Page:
It is our position that once Basic Needs have been addressed, it is impossible for women to achieve economic security if they do not have equal and fair access to education and jobs. So together with relevant organization Partners, the Bucks County Women’s Advocacy Coalition advocates for policies, legislation, and resources that facilitate women getting education and training that enables them to acquire employment that provides a living wage, competitive benefits, retirement security and opportunities to advance according to their goals and abilities.
Family caregiving responsibilities extend from the cradle to the grave. Caregiving duties for children, family members with disabilities, and older family members frequently interrupt the family caregiver’s ability to be an ongoing member of the workforce.
Women are the majority of family caregivers (60%), and as a group live longer than men and earn less during their lifetimes. Income-related losses for family caregivers age 50 and older who must leave the workforce to provide care average more than $300,000 over a caregiver’s lifetime. Caregiving has a disproportionate economic impact on women’s lifetime earnings, contributing to their impoverishment in old age. Therefore, BCWAC works to educate caregivers, elected officials and the community on the need for financial recognition of family caregiving services, employment flexibility and protections for caregivers, and public and private support solutions to ease the burden.
Making Work Pay / Cliff Effect
Throughout Pennsylvania the Bucks County Women’s Advocacy Coalition and the Making Work Pay PA (MWPP) statewide coalition, which the BCWAC founded, are endeavoring to help working families avoid slipping back into dire financial straits when they receive a raise at work that results in the loss of crucial work supports, e.g. child care subsidies. That phenomenon is known as the “cliff effect”, and creates disincentives for low income working families to earn more money.
Because of efforts of BCWAC and State Senator Chuck McIlhinney (R-PA), the bipartisan Legislative Budget and Finance Committee of the Pennsylvania Assembly has released a comprehensive, objective report on the status of family support programs in the Commonwealth. The study outlines strategic recommendations to reduce the number of families living in poverty by addressing the impacts of the “cliff effect.” The MWPP Coalition is currently sharing the report, and seeking appropriate implementation of the legislative and administrative systemic statewide changes that can make navigating the public benefits programs easier for low income working families as they move toward building assets and becoming economically self-reliant. Please join this advocacy work at www.makingworkpaypa.org.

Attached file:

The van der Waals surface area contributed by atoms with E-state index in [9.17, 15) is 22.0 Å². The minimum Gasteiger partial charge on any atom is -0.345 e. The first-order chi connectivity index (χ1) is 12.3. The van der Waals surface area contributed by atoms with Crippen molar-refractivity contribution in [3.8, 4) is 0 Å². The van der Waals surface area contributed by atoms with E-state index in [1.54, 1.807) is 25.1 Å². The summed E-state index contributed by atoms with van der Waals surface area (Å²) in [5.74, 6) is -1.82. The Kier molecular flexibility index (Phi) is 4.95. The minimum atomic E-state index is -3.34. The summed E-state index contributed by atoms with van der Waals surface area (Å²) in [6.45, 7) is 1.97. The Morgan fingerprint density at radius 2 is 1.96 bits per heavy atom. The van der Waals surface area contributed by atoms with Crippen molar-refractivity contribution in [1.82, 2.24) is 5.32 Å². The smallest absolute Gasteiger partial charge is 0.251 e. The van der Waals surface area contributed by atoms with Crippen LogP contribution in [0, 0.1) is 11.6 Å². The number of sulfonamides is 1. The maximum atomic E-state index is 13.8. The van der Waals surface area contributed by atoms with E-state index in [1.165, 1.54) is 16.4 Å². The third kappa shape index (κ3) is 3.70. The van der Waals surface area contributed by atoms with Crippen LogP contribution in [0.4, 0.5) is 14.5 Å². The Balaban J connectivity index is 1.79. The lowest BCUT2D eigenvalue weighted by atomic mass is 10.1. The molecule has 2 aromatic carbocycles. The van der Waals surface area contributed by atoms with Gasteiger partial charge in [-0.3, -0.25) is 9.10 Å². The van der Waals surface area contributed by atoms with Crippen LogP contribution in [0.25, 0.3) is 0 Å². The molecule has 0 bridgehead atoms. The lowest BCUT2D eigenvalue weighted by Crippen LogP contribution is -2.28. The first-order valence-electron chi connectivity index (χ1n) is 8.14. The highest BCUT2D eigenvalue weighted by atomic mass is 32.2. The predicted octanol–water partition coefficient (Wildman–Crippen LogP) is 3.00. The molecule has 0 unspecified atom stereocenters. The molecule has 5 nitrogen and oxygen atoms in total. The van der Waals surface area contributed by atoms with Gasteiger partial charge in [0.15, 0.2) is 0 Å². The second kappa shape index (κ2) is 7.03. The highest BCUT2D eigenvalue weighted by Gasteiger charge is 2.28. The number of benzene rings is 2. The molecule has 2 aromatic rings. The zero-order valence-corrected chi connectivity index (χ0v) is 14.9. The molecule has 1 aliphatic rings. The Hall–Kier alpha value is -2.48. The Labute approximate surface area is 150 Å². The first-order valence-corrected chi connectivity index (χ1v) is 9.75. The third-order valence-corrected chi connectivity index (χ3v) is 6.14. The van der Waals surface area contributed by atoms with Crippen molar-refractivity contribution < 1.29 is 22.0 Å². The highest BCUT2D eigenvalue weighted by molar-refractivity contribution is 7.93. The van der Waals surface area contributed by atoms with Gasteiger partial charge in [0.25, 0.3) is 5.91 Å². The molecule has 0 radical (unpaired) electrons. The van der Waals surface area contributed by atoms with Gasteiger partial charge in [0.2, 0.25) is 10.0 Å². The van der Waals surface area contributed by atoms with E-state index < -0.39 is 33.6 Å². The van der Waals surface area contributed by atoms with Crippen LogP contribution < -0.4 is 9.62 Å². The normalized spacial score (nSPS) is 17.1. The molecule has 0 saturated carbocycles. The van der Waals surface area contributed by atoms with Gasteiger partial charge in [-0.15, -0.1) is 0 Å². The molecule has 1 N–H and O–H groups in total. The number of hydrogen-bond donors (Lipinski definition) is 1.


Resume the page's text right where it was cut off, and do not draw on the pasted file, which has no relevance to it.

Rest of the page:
Press Release: December 9, 2015
Long Anticipated ‘Cliff Effect’ Study Released
Wage and Benefits
BCWAC believes that women must have an adequate supply of employment opportunities which pay family sustaining wages. In Pennsylvania, 45% of workers are women. Full-time median earnings of women are 78.8% of their male counterparts. Pennsylvania ranks 26th among all states in equal pay for women. The wage gap has a significant impact on the lives of women from high school graduation to retirement. Compared to men with the same level of education, a woman high school graduate makes $700,000 less, a college graduate makes $1.2 million less, and a professional school graduate makes $2 million less over a lifetime. Nearly three times as many women as men live at subsistence level in old age. Minimum wage in Pennsylvania is $7.25 per hour, the lowest permitted by federal law. Minimum wage employees working full time year round will make $14,500, which puts a single parent with two children $4,000 below the poverty line. This is why the BCWAC is working to support:
- Equal pay for equal work
- Raising the minimum wage to at least $10.10, but preferably $12 or $15 to be closer to livable wages with cost of living adjustments (COLA).
- Earned Paid Sick Leave so women don’t have to work while sick.
- Expanding Family and Medical Leave to include siblings, grandparents, and grandchildren who are unpaid family caregivers.
Pre-K and Education
Investments in high-quality pre-kindergarten have a significant long-term effect on children, which benefits our schools and communities. There are nearly 300,000 three and four-year-olds in Pennsylvania, but only about one in six are enrolled in publicly funded, high quality pre-k.
The Bucks County Women’s Advocacy Coalition supports increased funding for quality pre-school. BCWAC believes government, schools, unions and nonprofits should provide support for women and girls to prepare for careers that lead to self-sufficiency and pursue nontraditional occupations. Also laws and funding should provide for education and training programs that address the needs of specific groups of women, e.g., displaced homemakers and women veterans.